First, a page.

If you are planning to grow your own vegetables this summer to save money on soaring food prices, now is the time to prepare a garden plot for planting.
Heidi Wood, a horticulturist from the town of Stratford, PEI, says it’s her favorite part of the gardening season because well-prepared soil is the key ingredient to growing a bountiful garden throughout the summer.
“Preparing my floor is my favorite thing,” Wood said from his office at the Robert L. Cotton Center. “You really only have one chance.”
First consideration: how big should your garden plot be? Wood suggests a size of six meters by 12 meters (20 feet by 40 feet) for a family of four. Its own plot in Stratford Community Gardens measures three meters by five meters (10 feet by 17 feet).
You can make your plot smaller or larger depending on what you want to grow – check the seed packets for advice on space.
You can also reduce your plot size and reduce weeding and other soil care by going vertical. The wood grows climbing yellow and green beans, and cucumbers can also climb. Her dad helped her build a structure with thrown two-by-fours and netting — or you could just use strong fallen tree branches secured with twine at the top.
Vegetables like pole beans can even be grown in hanging baskets with the cascading vines, Wood said. Or you can grow them in a container on your patio with climbing poles, as well as containers for tomatoes, lettuce and herbs.
Prepare the ground
If you’re starting a garden plot from scratch using a lawn patch or field, it’s best done in the fall, Wood said. But there is still time to start this spring.
Choose a spot in full sun (no shade). Wood suggests seeing where the grass grows best on your lawn: this indicates better soil.
She suggests three ways to prepare the ground from scratch:
- Work your plot, grass and all, then remove grass blades and weeds by hand.
- Remove and discard the sod and then till the ground underneath.
- Dig up the sod, turn it over, and leave it on the ground for a few weeks to decompose, then discard what’s left.
You can buy a mechanical tiller, which starts at around $200, a hand-held tiller for around $60, or choose an all-purpose garden spade for around $20.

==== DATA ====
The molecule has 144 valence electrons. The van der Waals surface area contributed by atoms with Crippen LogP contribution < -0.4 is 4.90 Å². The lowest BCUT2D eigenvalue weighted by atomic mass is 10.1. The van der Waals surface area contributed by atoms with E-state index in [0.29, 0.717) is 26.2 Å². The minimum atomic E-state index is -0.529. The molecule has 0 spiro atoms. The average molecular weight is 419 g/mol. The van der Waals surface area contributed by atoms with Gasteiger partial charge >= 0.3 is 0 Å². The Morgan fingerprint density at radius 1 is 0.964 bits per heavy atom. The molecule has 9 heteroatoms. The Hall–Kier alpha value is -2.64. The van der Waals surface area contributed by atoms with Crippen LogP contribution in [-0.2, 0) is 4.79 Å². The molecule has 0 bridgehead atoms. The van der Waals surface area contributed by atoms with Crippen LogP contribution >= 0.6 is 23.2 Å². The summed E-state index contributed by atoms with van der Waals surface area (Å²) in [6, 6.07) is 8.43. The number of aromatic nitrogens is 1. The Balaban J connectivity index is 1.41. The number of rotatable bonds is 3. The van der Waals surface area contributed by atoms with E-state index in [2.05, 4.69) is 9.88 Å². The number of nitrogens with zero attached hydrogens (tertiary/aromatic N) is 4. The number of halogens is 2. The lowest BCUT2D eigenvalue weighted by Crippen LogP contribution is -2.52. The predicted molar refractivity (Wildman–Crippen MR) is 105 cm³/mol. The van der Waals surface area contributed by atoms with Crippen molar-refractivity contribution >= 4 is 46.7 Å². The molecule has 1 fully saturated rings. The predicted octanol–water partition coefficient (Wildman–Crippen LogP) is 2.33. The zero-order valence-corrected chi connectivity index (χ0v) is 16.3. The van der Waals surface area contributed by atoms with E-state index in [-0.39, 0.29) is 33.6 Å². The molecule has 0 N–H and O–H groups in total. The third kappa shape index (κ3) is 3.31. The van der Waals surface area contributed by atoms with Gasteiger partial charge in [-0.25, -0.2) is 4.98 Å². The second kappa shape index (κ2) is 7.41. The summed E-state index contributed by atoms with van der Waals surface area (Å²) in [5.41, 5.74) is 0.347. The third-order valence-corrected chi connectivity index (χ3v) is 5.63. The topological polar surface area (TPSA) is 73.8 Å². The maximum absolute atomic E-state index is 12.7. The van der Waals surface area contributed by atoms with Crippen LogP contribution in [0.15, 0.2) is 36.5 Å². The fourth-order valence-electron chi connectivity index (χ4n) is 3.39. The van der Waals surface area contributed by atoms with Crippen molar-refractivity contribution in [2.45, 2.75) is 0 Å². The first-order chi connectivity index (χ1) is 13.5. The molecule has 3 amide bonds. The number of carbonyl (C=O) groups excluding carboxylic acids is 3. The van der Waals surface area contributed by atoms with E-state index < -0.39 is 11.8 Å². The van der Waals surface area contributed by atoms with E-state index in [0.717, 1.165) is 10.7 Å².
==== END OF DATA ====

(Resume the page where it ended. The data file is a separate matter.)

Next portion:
If you already have a garden patch, simply remove as many weeds as possible to “start with a clean bed,” Wood said.
Most gardens will then benefit from a layer of compost, which can be purchased by the bag for around $5. There are also frequent giveaways or compost sales in PEI and Wood suggests keeping an eye on social media for those. She also advocates checking with local farmers for free manure – she recommends it be around a year old to be well-rotted, not fresh.
Spread about an inch of compost over your plowed soil, then mix it lightly with a metal rake (about $20) or with a shovel, or even by hand.
“Almost like you’re baking, you incorporate it,” Wood said. Try to avoid standing on your soil, as this will compact it and make it inhospitable for seeds to take root, she said. If you need to add more compost, you can do so later in the season.
Minimize soil bed disturbance, she advises, because there are weed seeds lurking and earthworms doing a good job.
Tools you will need
You can invest a lot in gardening tools, but you don’t have to. Wood suggests at a minimum you’ll need a spade, metal rake, hoe, and hand trowel. These should cost less than $100 in total.
To stay thrifty, you can borrow what you need from a neighbor or offer to share the cost of tools with some neighbors.
If you join a community garden, you’ll pay for one plot per size, but most memberships include access to all the tools you’ll need, as well as a water source.
You can also purchase a $50 subscription to the Charlottetown Tool Library. Pick up tools by appointment at their storage locker on Thompson Drive. Most tool rentals last about a week. They also have tools such as hammers, saws and drills for building raised beds. The library can be found on Facebook or by calling (902) 314-9732.
You will also need access to water for the garden. Wood suggests making or buying a rain barrel that can be attached to a downspout on your house or shed. You can also simply put buckets to collect rainwater. Gardens prefer rainwater to cooler tap water, she says.
Spinach, leaf lettuce and green onion seeds can now be planted in the ground, Wood said, as can cabbage, cauliflower or broccoli transplants you started indoors.
“Things like that, which can adapt well to cool temperatures,” she explained. “The ground is warming up, but it’s not quite there yet. I know it’s hard for people to kind of sit down on these beautiful sunny days and think ‘Oh, I should go in the garden, ‘but … we could have snowed.’ ”
In mid-May, gardeners can start planting some of the seedlings they have started growing indoors or purchased from a garden center – things like head lettuce, carrots, beets and parsnips.
Late May or early June is a good time to plant things like beans, which are very susceptible to frost.
For planting instructions, refer to your seed packages, Wood said.